I stopped for a load in Virginia, but realized I could have stopped sooner.  I met many other electric cars during the trip, including this Hyundai Ioniq 5 charging next to the Mercedes.

I swore never to make that strategic mistake again. I was going to regain control. On the second day, I decided to choose when I needed to stop and look for conveniently located fast chargers so that the EQS and I could cool off at the same time. The EQS’s navigation screen identified available charging slots and their maximum charging speeds. So if I saw an available charger, I could tap the icon with my finger and add it to my route.

For my first stop after leaving Richmond, I stopped at a rest stop in Hillsborough, NC. It was only about 160 miles south of my hotel and I still had half a full charge.

I sipped coffee and answered a few emails while I waited at the counter. I figured I’d take whatever time I wanted and drive off when I was ready with the extra power the car had gained during that time. All in all, I was there for about 45 minutes, but at least 15 minutes was spent trying to get the charger to work. One of the chargers just didn’t work at all, and on another a call to customer service from Electrify America – the Volkswagen-owned electric vehicle charging company that coincidentally operated all of the chargers I have used while traveling – I got a successful charging session finally going. (We didn’t know what the problem was.)

I recharged on a barbecue in North Carolina.

It was the last and only time I managed to match my own stopping need with the car’s. I left with my battery 91% charged and 358 miles of range displayed on screen. I would just have to stop once more on the way to Atlanta and not for long.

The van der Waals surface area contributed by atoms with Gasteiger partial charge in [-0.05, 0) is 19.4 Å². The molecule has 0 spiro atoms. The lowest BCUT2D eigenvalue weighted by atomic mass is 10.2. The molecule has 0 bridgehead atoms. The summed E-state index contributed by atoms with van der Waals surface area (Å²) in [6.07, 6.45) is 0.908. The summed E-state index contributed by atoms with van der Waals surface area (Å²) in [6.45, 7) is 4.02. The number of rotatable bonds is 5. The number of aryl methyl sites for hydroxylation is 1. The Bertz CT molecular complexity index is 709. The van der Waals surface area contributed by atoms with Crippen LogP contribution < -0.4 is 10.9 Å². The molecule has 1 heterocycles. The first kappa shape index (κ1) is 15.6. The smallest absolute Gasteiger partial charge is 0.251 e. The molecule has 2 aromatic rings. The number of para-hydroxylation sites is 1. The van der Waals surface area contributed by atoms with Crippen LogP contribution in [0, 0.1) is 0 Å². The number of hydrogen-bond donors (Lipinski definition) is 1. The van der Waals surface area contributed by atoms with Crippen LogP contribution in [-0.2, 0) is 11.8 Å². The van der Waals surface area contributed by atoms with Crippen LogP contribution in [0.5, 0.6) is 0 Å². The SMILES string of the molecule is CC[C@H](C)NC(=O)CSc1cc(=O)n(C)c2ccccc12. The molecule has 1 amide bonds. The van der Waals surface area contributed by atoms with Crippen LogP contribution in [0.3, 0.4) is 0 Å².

Then I started noticing something. As I drove through North Carolina and then South Carolina, the little markers on the map screen indicating available chargers became fewer and fewer. For a few fairly long stretches, there was nothing at all.

It wasn’t an immediate concern, however. The EQS navigation didn’t call me a load again until I almost reached the Georgian border. At this point, I would have about 11% of my battery charge left. But I was getting nervous. Given the distance between the chargers, my whole plan to “charge the car when I charge myself” had already fallen apart. I had to turn off the freeway once to find a gas station to use the restroom and buy an iced tea. A little later I stopped for lunch, a large plate of “Lexington Style BBQ” with black-eyed peas and collard greens in Lexington, NC. None of this involved charging as there were no chargers around.

So I got back on the freeway and got worried. What if there was something wrong with that charger near the border?

Luckily, a charger appeared on my map when I still had 31% charge left. I decided to protect myself by stopping early. After another call to Electrify America customer service, I was able to get a nice high power charging session on the second charger I tried. After about an hour, I came away with an almost full battery.

To play it safe, I stopped for my last charge a little early.  Actual charging time, after a call to customer service, took 21 minutes.

I drove the last 150 miles to Atlanta, crossing the state line through beautiful wetlands and stopping at the Georgia Welcome Center, not thinking about batteries, charging, or range.

But I was driving a $105,000 Mercedes. What if I had driven something that costs less and, while going farther than a human would want to drive all at once, wouldn’t go far enough to make that trip as easily. Of course people do. One thing that surprised me on this trip, compared to the 2019 trip, was the variety of all-electric vehicles I saw on the same highways. There were Chevrolet Bolts, Audi E-Trons, Porsche Taycans, Hyundai Ioniqs, Kia EV6s and at least one other Mercedes EQS.

Americans are taking their electric cars out on the highways. But it’s still not as easy as it should be.